Friday, July 10, 2015

Top 5 reasons to love Eisenstein

Eisenstein and Chaplin
ham it up! No Photoshop! 
 One of the things I'm going to try this summer as I blog along with my Film History students is post different "Top 5" lists [with all apologies to both David Letterman and Chris Rock] as a way of guiding students to go deeper into a particular area of study... Batting lead-off: Sergei Eisenstein!

1. The editing. In my graduate work, we developed a class called "Production as Criticism," where each year the instructor would bring their own "problematic" to the table (e.g. police procedurals, music videos, Dogme95). I like to imagine what an editing class dedicated to playing with Soviet montage might entail. I suppose this is more "film school" than what we do at BSU. Still...

2. The writing. I vividly remember first being confronted with Eisenstein's theoretical writing about his different types of montage, of how he was trying to bring elements of kabuki theater, iconic painting, circus, and God-knows what all else into his work. Check out his book The Film Form for starters.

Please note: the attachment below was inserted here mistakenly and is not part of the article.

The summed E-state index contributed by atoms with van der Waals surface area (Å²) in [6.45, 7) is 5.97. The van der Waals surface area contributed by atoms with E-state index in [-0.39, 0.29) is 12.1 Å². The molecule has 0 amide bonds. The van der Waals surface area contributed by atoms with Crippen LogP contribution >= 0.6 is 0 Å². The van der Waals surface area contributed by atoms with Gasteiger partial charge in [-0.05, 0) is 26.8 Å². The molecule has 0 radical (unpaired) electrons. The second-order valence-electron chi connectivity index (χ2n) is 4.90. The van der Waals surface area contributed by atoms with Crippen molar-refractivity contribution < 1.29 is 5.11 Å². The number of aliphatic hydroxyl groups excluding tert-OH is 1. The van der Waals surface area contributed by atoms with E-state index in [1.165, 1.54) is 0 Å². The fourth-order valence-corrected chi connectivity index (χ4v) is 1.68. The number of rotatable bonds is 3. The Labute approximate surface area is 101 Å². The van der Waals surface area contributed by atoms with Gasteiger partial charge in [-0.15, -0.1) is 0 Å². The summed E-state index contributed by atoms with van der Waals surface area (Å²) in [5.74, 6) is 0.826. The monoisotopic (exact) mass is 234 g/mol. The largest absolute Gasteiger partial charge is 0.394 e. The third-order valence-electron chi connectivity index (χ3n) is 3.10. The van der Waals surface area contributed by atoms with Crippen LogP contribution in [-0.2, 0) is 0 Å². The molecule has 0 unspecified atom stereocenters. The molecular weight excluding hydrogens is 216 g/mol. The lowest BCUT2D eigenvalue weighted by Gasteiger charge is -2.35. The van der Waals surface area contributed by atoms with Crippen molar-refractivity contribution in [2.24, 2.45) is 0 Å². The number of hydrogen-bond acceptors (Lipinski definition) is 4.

3. The posters. Soviet constructivism is in full effect--not only in the frame composition in shot after shot within the films, but in the promotional materials as well. Completely of-the-moment, and so, paradoxically, timeless.

4. The hair. I mean: come on! Can't you see him leaning over his Movieola, running his hands through his hair for the umpteenth time, as he tries to make the cut just so?

"So now if the baby carriage
is rolling down and to the right..."
5. The YouTube availability. Go ahead: run a search. Just about everything of his is available now for streaming for free. After Potemkin, maybe try October? Another example of the Internet as an incredibly rich archive for film historians. This kind of access is something we could only dream about 20-30 years ago. Is this the golden age of "doing film history"?

Sergei Eisenstein was born in Rīga (Latvia) during the Czarist era, and his father was a well-revered architect of the art nouveau style. Check out some of these buildings!